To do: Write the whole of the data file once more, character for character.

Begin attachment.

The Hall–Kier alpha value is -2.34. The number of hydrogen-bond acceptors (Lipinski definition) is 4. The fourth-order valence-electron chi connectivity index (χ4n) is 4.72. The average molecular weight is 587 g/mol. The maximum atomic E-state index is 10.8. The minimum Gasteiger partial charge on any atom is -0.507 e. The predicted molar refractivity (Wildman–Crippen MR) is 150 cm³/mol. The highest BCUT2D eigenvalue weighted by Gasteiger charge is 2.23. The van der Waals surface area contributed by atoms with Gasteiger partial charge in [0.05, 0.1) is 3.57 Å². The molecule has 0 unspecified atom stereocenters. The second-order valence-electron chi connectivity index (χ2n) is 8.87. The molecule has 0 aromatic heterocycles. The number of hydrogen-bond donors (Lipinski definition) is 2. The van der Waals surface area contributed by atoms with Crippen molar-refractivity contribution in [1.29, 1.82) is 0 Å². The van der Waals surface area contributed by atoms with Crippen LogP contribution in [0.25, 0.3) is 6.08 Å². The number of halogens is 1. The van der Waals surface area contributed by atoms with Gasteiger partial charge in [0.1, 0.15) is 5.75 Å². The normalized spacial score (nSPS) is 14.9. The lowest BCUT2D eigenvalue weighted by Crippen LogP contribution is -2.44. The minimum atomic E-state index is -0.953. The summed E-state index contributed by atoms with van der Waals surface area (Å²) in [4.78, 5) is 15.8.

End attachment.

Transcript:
The Hall–Kier alpha value is -2.34. The number of hydrogen-bond acceptors (Lipinski definition) is 4. The fourth-order valence-electron chi connectivity index (χ4n) is 4.72. The average molecular weight is 587 g/mol. The maximum atomic E-state index is 10.8. The minimum Gasteiger partial charge on any atom is -0.507 e. The predicted molar refractivity (Wildman–Crippen MR) is 150 cm³/mol. The highest BCUT2D eigenvalue weighted by Gasteiger charge is 2.23. The van der Waals surface area contributed by atoms with Gasteiger partial charge in [0.05, 0.1) is 3.57 Å². The molecule has 0 unspecified atom stereocenters. The second-order valence-electron chi connectivity index (χ2n) is 8.87. The molecule has 0 aromatic heterocycles. The number of hydrogen-bond donors (Lipinski definition) is 2. The van der Waals surface area contributed by atoms with Crippen molar-refractivity contribution in [1.29, 1.82) is 0 Å². The van der Waals surface area contributed by atoms with Crippen LogP contribution in [0.25, 0.3) is 6.08 Å². The number of halogens is 1. The van der Waals surface area contributed by atoms with Gasteiger partial charge in [0.1, 0.15) is 5.75 Å². The normalized spacial score (nSPS) is 14.9. The lowest BCUT2D eigenvalue weighted by Crippen LogP contribution is -2.44. The minimum atomic E-state index is -0.953. The summed E-state index contributed by atoms with van der Waals surface area (Å²) in [4.78, 5) is 15.8.